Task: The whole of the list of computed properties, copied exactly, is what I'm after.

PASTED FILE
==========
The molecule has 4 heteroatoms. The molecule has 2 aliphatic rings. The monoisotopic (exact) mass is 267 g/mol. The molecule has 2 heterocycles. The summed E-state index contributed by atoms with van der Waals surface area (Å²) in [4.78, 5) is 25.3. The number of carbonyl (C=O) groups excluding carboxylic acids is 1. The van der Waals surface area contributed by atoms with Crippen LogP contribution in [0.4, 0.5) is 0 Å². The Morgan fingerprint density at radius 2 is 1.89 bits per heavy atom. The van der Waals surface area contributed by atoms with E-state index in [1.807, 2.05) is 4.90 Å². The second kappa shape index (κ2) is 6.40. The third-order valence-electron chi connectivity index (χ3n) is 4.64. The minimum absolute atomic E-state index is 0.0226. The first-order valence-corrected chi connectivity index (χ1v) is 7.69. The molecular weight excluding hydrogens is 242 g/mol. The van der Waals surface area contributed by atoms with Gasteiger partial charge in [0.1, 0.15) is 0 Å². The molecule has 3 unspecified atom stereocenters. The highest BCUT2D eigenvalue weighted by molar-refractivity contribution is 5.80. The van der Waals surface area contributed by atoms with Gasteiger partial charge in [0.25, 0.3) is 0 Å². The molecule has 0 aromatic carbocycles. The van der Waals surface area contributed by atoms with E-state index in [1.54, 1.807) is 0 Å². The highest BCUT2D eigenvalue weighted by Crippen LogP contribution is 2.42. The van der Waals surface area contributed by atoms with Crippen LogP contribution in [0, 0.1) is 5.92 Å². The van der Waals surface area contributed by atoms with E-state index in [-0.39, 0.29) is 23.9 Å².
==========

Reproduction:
The molecule has 4 heteroatoms. The molecule has 2 aliphatic rings. The monoisotopic (exact) mass is 267 g/mol. The molecule has 2 heterocycles. The summed E-state index contributed by atoms with van der Waals surface area (Å²) in [4.78, 5) is 25.3. The number of carbonyl (C=O) groups excluding carboxylic acids is 1. The van der Waals surface area contributed by atoms with Crippen LogP contribution in [0.4, 0.5) is 0 Å². The Morgan fingerprint density at radius 2 is 1.89 bits per heavy atom. The van der Waals surface area contributed by atoms with E-state index in [1.807, 2.05) is 4.90 Å². The second kappa shape index (κ2) is 6.40. The third-order valence-electron chi connectivity index (χ3n) is 4.64. The minimum absolute atomic E-state index is 0.0226. The first-order valence-corrected chi connectivity index (χ1v) is 7.69. The molecular weight excluding hydrogens is 242 g/mol. The van der Waals surface area contributed by atoms with Gasteiger partial charge in [0.1, 0.15) is 0 Å². The molecule has 3 unspecified atom stereocenters. The highest BCUT2D eigenvalue weighted by molar-refractivity contribution is 5.80. The van der Waals surface area contributed by atoms with Gasteiger partial charge in [0.25, 0.3) is 0 Å². The molecule has 0 aromatic carbocycles. The van der Waals surface area contributed by atoms with E-state index in [1.54, 1.807) is 0 Å². The highest BCUT2D eigenvalue weighted by Crippen LogP contribution is 2.42. The van der Waals surface area contributed by atoms with Crippen LogP contribution in [0, 0.1) is 5.92 Å². The van der Waals surface area contributed by atoms with E-state index in [-0.39, 0.29) is 23.9 Å².